"I went to Jerusalem to become acquainted (Gk. istoria) with Cephas" - Paul's words from Galatians 1:18.

J.L. Dagg and Christian Baptism

A Southern Baptist with an eye toward history has written an excellent article reporting on early Southern Baptist fathers attempts to resist a growing influence of Landmarkism. Gene Bridges has posted an entry on his blog entitled Southern Baptists and Baptism where he eloquently refutes the Landmark positions of two modern Baptists.

In Gene's blog he quotes J.L. Dagg, President of Mercer University in the 19th century and the greatest theologian the Southern Baptist Convention has ever produced. Dr. Dagg wrote a classic work entitled "Manuel of Church Order" where he discusses many practical issues Southern Baptist pastors will face in their respective ministries.

J.L. Dagg points out that pastors will meet some people who wish to join a Southern Baptist church, but they have been Scripturally baptized by "Pedobaptist ministers" ( i.e. Methodist pastors, Presbyterian pastors, Episcopal pastors, etc . . .) Dagg asks the question "is rebaptism necessary according to the Holy Scriptures?"

Dagg answers:

It is clear from the Scriptures, that, in ordinary cases, baptism was designed to be administered but once; and the pastor, as a servant of Christ, is bound to decide, in the fear of God, whether the case before him justifies a repetition of the rite.

It has sometimes happened, that ministers have differed in their views; and a candidate, whom one minister has refused to rebaptize, has been rebaptized by another. In such cases, no breach of fellowship between the ministers occurs; nor ought it to be allowed.

In like manner, a difference of opinion may exist between churches; and one church may admit without rebaptism, when another church would require it. This difference should not disturb the kind intercourse between the churches. But if the individual who has been received without rebaptism, should seek to remove his membership to the church that deems rebaptism necessary, the latter church has authority, as an independent body, to reject him.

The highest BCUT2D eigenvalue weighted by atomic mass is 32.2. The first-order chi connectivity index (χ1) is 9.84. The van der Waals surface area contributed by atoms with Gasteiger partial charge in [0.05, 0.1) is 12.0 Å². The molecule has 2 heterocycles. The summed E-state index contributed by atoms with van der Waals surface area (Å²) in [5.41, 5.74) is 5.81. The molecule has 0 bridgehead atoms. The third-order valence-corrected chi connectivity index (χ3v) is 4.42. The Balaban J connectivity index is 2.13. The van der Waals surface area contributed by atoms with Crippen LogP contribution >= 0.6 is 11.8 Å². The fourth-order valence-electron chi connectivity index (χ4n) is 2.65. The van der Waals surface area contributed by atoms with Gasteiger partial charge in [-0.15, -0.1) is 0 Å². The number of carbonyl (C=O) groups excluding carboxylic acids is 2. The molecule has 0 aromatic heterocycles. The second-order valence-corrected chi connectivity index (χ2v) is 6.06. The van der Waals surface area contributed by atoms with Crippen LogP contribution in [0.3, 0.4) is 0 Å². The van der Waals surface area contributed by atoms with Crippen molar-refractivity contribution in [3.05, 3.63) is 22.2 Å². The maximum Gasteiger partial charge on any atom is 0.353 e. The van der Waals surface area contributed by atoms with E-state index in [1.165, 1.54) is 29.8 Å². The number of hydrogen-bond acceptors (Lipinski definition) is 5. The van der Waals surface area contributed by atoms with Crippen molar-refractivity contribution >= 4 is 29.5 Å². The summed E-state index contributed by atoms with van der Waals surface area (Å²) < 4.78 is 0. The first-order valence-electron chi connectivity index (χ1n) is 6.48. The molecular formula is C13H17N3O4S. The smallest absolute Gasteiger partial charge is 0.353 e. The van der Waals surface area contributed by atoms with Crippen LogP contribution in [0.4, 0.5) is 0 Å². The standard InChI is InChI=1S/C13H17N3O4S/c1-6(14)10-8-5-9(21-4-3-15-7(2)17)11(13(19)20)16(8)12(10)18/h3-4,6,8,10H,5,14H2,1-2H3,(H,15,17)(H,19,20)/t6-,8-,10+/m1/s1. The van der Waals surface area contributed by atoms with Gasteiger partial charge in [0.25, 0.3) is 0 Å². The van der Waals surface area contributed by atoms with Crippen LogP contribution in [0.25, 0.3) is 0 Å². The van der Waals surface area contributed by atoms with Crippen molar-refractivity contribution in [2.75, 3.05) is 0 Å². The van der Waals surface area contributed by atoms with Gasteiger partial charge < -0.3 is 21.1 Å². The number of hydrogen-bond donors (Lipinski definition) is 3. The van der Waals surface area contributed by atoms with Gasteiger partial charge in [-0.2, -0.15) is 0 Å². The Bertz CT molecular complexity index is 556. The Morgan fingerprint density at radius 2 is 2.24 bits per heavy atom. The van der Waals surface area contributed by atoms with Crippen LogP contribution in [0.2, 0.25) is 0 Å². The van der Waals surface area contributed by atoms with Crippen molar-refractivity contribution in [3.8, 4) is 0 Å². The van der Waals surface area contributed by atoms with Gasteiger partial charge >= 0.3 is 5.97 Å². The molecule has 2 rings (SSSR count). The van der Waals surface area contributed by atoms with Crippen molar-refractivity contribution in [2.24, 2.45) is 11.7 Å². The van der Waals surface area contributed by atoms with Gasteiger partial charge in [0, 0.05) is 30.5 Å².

A local church is to make the evaluation.

Oh how we need strong theologians like Dagg today to be statesmen in our convention. Southern Baptist pastors for a century and a half have disagreed over the validity of baptisms at the hands of non-baptistic pastors, but Dr. Dagg rightly points out that it ought not cause anyone to separate from fellowship or cooperation, or what he calls, "kind intercourse" within the convention.

How right he is.

We ought not keep people off the mission field who have been Scripturally baptized in different denominations, have been accepted by Southern Baptist churches as members, and are in every way qualified to serve as a missionary. Just because a Landmark pastor will not receive that missionary candidate into fellowhship in his church, should not mean that missionary candidate is disqualified from representing the Southern Baptist convention.

In His Grace,


Wade

31 comments:

kevin said...

I believe this is a very important issue.

Here in Manila I normally baptize people in a swimming pool, not in a church building. I explain to students that the place of baptism is not important--the important thing is following the Scriptures through this act of obedience.

Some students are baptized and their "church" is a cell group that meets on campus or in someone's apartment. Would such a baptism be accepted under these new requirements? It isn't clear to me.


Landmarkism is NOT the direction we need to go.

Blessings,
Kevin
www.kevsworld.cc

darren said...

When this whole issue came up back in November, I certainly disagreed with the new policies and then what happened to you (Wade) was to say the least, very disheartening.

But the longer this matter drags on and the more I do my own personal study and read notes such as these from Dr. Dagg on baptism, the more solidified I am on my position and resolved that not only should an apology be issed to you (Wade) but for the sake of harmony and conservative cooperation within this great denomination, these policies must be rescinded.